Note added 28/11/2020: Yes, I did believe this at one point in my life. I was going through a lot in my life (which I have no intention of posting here, so don’t bother asking) and I was in a very dark place. It was a very brief interlude in my life of maybe a few years where I hated everyone and everything, myself most of all. I didn’t believe this before that time, and I don’t believe it now. However, I am not going to delete this post as I believe in owning my mistakes as well as my successes.
Religious people are cowards. I don’t care how many burning buildings they’ve entered, they are cowards. I’m sure you are wondering how I can say this. Some of them are heroes, you cry. Some cling to their faith through overwhelming odds. That, you say, is true courage.
Let me tell you about religious folk. They can’t cope with their own prejudices and baser urges so, like a child afraid of punishment, they blame their imaginary friends. ‘I feel uncomfortable around gays/atheists/insert random group here, but that’s ok, because God says they’re sinners, so I’m allowed to hate them.’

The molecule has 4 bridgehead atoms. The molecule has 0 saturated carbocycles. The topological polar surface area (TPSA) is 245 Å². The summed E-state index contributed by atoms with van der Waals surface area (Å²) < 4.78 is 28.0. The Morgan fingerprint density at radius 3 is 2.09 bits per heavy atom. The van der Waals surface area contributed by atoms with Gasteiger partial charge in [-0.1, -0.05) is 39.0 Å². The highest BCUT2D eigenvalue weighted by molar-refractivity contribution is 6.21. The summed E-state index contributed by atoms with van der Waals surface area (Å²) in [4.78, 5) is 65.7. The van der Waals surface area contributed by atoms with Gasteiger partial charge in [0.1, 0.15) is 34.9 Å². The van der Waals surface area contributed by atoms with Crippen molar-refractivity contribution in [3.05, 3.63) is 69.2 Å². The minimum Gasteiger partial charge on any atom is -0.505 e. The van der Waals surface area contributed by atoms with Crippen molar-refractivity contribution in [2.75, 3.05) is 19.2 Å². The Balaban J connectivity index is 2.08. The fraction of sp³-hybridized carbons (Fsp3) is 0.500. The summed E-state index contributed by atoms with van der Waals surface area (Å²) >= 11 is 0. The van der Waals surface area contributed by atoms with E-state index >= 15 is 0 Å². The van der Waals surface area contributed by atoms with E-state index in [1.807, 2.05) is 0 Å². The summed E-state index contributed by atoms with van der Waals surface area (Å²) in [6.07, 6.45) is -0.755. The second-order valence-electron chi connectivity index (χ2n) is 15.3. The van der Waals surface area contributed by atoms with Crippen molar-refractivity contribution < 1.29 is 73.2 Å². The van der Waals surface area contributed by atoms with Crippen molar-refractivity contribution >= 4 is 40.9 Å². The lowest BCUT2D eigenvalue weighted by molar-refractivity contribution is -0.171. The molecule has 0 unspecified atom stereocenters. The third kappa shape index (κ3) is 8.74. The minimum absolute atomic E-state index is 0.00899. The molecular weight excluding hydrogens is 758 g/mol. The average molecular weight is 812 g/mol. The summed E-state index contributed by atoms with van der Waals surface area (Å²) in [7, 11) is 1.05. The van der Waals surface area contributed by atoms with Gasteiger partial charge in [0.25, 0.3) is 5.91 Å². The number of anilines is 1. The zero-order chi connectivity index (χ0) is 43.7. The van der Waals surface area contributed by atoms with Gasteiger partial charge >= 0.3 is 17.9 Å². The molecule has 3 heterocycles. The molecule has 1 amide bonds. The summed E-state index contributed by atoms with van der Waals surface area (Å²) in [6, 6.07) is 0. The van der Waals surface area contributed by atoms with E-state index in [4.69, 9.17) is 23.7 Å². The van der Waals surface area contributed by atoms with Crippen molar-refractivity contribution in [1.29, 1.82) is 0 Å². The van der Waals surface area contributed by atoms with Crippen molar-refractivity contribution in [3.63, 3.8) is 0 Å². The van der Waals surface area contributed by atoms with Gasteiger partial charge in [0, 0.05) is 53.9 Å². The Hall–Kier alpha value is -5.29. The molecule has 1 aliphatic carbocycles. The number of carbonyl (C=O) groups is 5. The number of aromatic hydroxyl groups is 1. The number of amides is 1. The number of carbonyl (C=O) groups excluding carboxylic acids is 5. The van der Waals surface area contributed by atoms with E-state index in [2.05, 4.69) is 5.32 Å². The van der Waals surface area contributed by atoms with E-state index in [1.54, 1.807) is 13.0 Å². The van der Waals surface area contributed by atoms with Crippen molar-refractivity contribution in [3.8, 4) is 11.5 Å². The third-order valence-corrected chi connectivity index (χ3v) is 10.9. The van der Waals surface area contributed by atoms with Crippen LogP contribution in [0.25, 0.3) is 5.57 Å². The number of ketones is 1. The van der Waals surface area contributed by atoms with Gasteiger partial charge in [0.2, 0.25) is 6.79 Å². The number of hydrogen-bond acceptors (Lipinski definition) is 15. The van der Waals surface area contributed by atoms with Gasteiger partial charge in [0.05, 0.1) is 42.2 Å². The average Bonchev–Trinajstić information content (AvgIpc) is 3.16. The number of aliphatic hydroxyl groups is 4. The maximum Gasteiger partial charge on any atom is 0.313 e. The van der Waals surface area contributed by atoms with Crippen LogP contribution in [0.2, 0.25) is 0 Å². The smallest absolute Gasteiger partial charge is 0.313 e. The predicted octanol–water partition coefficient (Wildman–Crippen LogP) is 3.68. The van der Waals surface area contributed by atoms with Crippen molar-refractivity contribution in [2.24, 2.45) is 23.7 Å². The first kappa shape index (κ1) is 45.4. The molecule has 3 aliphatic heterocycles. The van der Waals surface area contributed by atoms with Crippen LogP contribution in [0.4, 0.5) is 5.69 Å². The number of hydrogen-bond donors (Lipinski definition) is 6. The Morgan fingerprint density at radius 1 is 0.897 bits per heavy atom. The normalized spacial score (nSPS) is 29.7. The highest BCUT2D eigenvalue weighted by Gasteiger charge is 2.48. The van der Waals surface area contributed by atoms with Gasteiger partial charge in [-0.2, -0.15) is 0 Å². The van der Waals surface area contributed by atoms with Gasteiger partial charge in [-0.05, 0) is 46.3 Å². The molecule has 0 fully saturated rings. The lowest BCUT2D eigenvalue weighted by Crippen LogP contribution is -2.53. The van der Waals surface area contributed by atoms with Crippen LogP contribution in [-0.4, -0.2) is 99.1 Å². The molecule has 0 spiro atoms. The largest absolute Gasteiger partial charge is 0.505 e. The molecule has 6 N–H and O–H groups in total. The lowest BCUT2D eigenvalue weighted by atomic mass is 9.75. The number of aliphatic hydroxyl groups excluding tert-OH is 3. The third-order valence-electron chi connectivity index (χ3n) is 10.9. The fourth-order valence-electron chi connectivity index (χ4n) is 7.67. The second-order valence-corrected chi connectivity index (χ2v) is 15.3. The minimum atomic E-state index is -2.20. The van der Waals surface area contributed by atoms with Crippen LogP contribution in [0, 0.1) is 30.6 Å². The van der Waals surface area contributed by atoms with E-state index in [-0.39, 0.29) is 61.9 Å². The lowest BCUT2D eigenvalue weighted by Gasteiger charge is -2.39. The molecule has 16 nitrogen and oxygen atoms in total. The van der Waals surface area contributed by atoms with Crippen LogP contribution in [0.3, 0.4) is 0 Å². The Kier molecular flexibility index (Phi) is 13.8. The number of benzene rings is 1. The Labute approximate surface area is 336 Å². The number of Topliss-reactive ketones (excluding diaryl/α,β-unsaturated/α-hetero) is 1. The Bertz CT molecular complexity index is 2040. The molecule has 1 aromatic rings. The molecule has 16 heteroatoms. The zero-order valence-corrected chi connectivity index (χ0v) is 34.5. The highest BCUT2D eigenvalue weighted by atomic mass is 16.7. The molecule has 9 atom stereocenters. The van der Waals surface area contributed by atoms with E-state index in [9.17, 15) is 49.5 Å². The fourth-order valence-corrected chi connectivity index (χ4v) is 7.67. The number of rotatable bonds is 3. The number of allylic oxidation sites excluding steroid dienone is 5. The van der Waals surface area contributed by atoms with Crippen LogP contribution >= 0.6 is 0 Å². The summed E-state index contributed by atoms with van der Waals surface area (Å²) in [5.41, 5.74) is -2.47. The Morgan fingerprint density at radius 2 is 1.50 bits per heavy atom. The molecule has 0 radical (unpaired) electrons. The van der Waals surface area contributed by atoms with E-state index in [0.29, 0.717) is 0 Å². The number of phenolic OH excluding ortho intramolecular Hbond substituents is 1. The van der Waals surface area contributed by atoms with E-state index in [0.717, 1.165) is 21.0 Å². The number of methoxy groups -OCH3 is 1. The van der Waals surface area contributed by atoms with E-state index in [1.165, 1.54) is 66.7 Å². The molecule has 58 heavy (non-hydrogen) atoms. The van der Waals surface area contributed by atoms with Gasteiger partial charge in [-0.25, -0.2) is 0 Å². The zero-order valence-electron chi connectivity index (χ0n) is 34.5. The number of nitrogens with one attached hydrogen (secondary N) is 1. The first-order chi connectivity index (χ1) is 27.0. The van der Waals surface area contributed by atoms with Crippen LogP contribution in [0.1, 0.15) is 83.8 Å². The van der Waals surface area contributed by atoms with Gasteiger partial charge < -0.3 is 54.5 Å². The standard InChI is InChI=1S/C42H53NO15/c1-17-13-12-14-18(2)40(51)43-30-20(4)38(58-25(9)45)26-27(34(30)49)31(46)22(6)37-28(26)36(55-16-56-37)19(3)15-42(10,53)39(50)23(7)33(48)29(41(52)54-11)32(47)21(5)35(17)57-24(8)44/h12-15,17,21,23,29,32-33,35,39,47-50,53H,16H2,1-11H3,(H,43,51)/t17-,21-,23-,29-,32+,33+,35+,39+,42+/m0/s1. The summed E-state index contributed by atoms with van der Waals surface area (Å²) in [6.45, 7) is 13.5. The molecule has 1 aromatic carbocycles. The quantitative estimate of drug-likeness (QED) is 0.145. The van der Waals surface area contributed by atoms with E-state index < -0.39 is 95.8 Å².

‘I feel sexually attracted to my neighbour’s wife; I feel the urge to torture the rock spider down the road; I want to know how it feels to kill; but none of that is really me, it’s the devil trying to tempt me away from the Lord/Allah/Jehovah/insert random God/ess here.’
Being religious doesn’t make a person any less human. They still have the same dark desires as the rest of us, the same propensity for kindness, the same mix of good and evil. The rest of us acknowledge the darkness in our hearts and strive to overcome it, to be the best person we can be, understanding that struggle to be a natural part of the human condition. All with no promise of eternal reward at the end. That is true courage. Religious folk, on the other hand, see their own potential for darkness, fear it, deny it, and blame it on someone else.
That makes them cowards all.